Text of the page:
The Princess of Wales Theatre was full of the buzz of excitement on February 19 for the official opening of multi Grammy Award-winning musician Sting's musical The Last Ship, starring Sting himself in the critical role of union foreman Jackie White. This is a story of industrial action, of workers bonding together to defeat the government-mandated shutdown of their shipyard, the main source of livelihood for their town. It’s also the love story of a boy (Gideon) who runs away to sea to escape the trap of the shipyard – leaving behind his girlfriend (Meg) who, unbeknownst to him, is pregnant with their daughter. When Gideon returns 15 years later, he finds a girlfriend who doesn't seem to want him back, a rebellious daughter who wants to leave as much as he did, and the shipyard, the backbone of the town, in desperate straits.
Based on real events in the 1970s and 1980s – particularly the attempted shutdown of the Upper Clyde Shipyard in 1971 – and on Sting's own childhood in the ship-building town of Wallsend in the north of England, the show clearly has strong personal meaning for its creator. In the program notes he is quoted as saying: “I wanted to give the community where I was born a voice, to tell a narrative in this form because it's a story that hasn't been told. In a way, it's a kind of debt that I feel I owe. [...] I abandoned my town [...] I didn't want to be a part of it, so now I want to go back and say thank you for what (it) gave me.”
This feeling of emotional resonance is strongly present throughout The Last Ship – particularly in the wonderful music. Powerful choral numbers form the backbone of the score, songs full of rich harmonies and deep full-voiced singing. Equally strong and engaging on a personal level – interwoven with the community's choral voice – are the lovely clean and clear melodies of the solos and duets, particularly for the lovers meeting again, but also for (Sting's role) Jackie and his wife Peg.
There is much in the book to grab the interest and emotions of the audience, but also much to frustrate. The opening sequence, for example, takes too long to set the scene and yet seems to rush the time transition from the departure of Gideon to his return. There is also a rather clumsy use of a narrator (played by the same actress who plays the daughter), who speaks in mythic generalities rather than specifics. Once this opening sequence is out of the way, the plot does become clearer, but the book still needs work. This is a new version of John Logan and Brian Yorkey's original script (as seen on Broadway) by new director Lorne Campbell, but it feels at times as though words have been cobbled together to fit around the songs, rather than songs and scenes making an organic whole.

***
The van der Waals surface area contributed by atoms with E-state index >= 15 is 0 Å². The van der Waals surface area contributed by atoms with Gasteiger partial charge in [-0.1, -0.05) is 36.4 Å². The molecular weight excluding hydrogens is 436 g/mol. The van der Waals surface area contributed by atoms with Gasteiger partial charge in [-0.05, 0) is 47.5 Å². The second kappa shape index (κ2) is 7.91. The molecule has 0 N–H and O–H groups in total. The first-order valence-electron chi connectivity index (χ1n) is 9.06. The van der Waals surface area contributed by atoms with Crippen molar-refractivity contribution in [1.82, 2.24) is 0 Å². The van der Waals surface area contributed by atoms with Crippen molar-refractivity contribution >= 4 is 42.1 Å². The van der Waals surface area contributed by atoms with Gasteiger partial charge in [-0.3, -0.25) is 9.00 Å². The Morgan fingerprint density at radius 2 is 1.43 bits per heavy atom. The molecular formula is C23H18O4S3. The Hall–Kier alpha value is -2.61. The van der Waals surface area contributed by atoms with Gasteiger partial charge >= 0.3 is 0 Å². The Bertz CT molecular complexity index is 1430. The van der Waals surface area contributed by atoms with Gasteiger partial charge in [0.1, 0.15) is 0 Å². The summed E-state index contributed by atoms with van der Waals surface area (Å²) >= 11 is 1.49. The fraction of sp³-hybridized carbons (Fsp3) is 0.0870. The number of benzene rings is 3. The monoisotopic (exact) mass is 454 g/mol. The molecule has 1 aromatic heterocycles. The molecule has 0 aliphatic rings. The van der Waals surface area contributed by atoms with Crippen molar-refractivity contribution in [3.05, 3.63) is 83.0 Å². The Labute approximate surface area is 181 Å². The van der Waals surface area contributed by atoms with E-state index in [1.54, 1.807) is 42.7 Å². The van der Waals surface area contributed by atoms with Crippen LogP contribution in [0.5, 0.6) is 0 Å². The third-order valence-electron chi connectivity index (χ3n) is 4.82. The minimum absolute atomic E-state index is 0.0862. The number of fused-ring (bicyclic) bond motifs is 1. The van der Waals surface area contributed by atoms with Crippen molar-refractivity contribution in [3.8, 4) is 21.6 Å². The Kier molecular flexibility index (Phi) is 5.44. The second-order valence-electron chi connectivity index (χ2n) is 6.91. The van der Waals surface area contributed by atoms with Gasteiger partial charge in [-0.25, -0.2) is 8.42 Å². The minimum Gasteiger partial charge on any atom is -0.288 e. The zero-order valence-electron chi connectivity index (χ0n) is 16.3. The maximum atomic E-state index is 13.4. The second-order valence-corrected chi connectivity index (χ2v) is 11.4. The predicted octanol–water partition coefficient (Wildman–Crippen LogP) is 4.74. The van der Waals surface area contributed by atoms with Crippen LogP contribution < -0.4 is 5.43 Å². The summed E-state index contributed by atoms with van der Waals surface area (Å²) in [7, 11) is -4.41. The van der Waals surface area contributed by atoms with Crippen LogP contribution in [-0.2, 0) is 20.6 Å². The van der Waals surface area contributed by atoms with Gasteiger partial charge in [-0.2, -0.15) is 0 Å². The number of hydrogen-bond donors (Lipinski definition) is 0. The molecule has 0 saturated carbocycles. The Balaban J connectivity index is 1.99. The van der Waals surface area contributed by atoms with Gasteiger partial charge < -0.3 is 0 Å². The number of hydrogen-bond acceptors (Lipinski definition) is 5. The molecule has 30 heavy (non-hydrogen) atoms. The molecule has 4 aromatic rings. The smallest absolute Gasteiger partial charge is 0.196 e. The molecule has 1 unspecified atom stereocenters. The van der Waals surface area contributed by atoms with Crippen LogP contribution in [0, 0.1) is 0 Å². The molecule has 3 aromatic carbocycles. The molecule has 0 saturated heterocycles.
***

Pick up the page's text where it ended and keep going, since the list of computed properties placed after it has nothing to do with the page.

This is particularly the case with the shipyard plot, where, after deciding to face down the forces of government industrial privatization by taking over the shipyard to complete the last ship of the title, the characters never really seem to reach the anticipated climax. The interwoven love story plot, on the other hand, works much more smoothly and had all of us in the audience sitting forward in our seats, totally involved in the intricacies of the former lovers reconnecting and the “new” dad and daughter starting to navigate their newly discovered relationship. All three actors were very strong, particularly Frances McNamee as Meg, who is extraordinary. She had us in the palm of her hand throughout, completely magnetic in quiet moments and tearing up the stage with her defiance in the song “If You Ever See Me Talking to a Sailor.” Sophie Reid as the daughter, Ellie, also lit up the stage in the glorious “All This Time.” Here was Sting's past in a nutshell but in the person of a rebellious girl – which somehow made it even more powerful to watch. (Interestingly, in the original version of the show, this character was a boy.) It is, of course, rather a thrill to see Sting himself live onstage as part of this strong cast, though he seemed so much less at ease without a guitar in his hands.
The set by 59 Productions has some great elements, including some magnificent projections, but seems underused in the new staging, which often groups the actors statically on the main level rather than taking advantage of the possibilities of the set's scaffolding. The choreography, or movement direction, also seems lacking in imagination in the group scenes. One of these scenes does stand out for excellent staging because of its simplicity and symbolic placement of the singers: a wonderful song set in the town's church, complete with stained glass windows depicting the shipyard workers and one of their finished ocean liners. Movingly focused on the dying Jackie White with his wife Peg at its centre and using every level and nook and cranny of space for the rest of the cast, this caught at the heart.
This is the North American premiere of the newly revamped version of The Last Ship, which began at a workshop at Sage Gateshead in the UK in late 2017 before heading into a very successful run at Newcastle's Northern Stage and tour of the UK in 2018. While there must be some speculation about this being a test run before another trip to Broadway, I would say that the show isn't ready yet. It has great potential in its beautiful score, and great heart in the aim of its story, but could do with another concentrated workshop period to fulfill that stirring potential.
The Last Ship opened on February 19 in Toronto and continues at the Princess of Wales Theatre until March 24.
Jennifer Parr is a Toronto-based director, dramaturge, fight director, and acting coach, brought up from a young age on a rich mix of musicals, Shakespeare, and new Canadian plays.